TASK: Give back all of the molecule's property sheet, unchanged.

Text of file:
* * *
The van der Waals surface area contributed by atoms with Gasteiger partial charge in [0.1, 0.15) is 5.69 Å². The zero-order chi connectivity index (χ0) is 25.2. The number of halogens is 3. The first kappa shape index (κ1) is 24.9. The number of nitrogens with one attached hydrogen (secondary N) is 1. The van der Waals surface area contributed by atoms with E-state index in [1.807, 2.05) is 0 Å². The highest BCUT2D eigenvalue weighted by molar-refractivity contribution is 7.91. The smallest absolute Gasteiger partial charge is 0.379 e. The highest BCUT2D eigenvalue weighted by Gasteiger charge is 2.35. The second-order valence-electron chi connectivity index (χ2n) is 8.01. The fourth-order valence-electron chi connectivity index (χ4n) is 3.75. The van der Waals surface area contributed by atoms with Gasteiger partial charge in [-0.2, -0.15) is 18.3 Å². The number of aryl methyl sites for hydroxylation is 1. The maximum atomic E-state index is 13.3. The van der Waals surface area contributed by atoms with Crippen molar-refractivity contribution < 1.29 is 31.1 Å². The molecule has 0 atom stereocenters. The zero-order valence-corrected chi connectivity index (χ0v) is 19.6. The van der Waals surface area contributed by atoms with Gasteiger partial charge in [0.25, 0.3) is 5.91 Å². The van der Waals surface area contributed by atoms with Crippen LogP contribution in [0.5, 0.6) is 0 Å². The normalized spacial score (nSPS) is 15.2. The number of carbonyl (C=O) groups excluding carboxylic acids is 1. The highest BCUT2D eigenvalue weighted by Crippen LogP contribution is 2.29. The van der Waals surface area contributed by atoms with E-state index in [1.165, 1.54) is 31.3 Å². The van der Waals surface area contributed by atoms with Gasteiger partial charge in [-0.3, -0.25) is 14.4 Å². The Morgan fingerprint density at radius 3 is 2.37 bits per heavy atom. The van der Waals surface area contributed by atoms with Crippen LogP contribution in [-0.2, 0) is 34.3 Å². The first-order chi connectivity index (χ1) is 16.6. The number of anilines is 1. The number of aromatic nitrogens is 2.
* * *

The van der Waals surface area contributed by atoms with Gasteiger partial charge in [0.1, 0.15) is 5.69 Å². The zero-order chi connectivity index (χ0) is 25.2. The number of halogens is 3. The first kappa shape index (κ1) is 24.9. The number of nitrogens with one attached hydrogen (secondary N) is 1. The van der Waals surface area contributed by atoms with E-state index in [1.807, 2.05) is 0 Å². The highest BCUT2D eigenvalue weighted by molar-refractivity contribution is 7.91. The smallest absolute Gasteiger partial charge is 0.379 e. The highest BCUT2D eigenvalue weighted by Gasteiger charge is 2.35. The second-order valence-electron chi connectivity index (χ2n) is 8.01. The fourth-order valence-electron chi connectivity index (χ4n) is 3.75. The van der Waals surface area contributed by atoms with Gasteiger partial charge in [-0.2, -0.15) is 18.3 Å². The number of aryl methyl sites for hydroxylation is 1. The maximum atomic E-state index is 13.3. The van der Waals surface area contributed by atoms with Crippen molar-refractivity contribution < 1.29 is 31.1 Å². The molecule has 0 atom stereocenters. The zero-order valence-corrected chi connectivity index (χ0v) is 19.6. The van der Waals surface area contributed by atoms with Gasteiger partial charge in [0.25, 0.3) is 5.91 Å². The van der Waals surface area contributed by atoms with Crippen LogP contribution in [0.5, 0.6) is 0 Å². The normalized spacial score (nSPS) is 15.2. The number of carbonyl (C=O) groups excluding carboxylic acids is 1. The highest BCUT2D eigenvalue weighted by Crippen LogP contribution is 2.29. The van der Waals surface area contributed by atoms with E-state index in [1.165, 1.54) is 31.3 Å². The van der Waals surface area contributed by atoms with Gasteiger partial charge in [-0.3, -0.25) is 14.4 Å². The Morgan fingerprint density at radius 3 is 2.37 bits per heavy atom. The van der Waals surface area contributed by atoms with Crippen LogP contribution in [-0.2, 0) is 34.3 Å². The first-order chi connectivity index (χ1) is 16.6. The number of anilines is 1. The number of aromatic nitrogens is 2.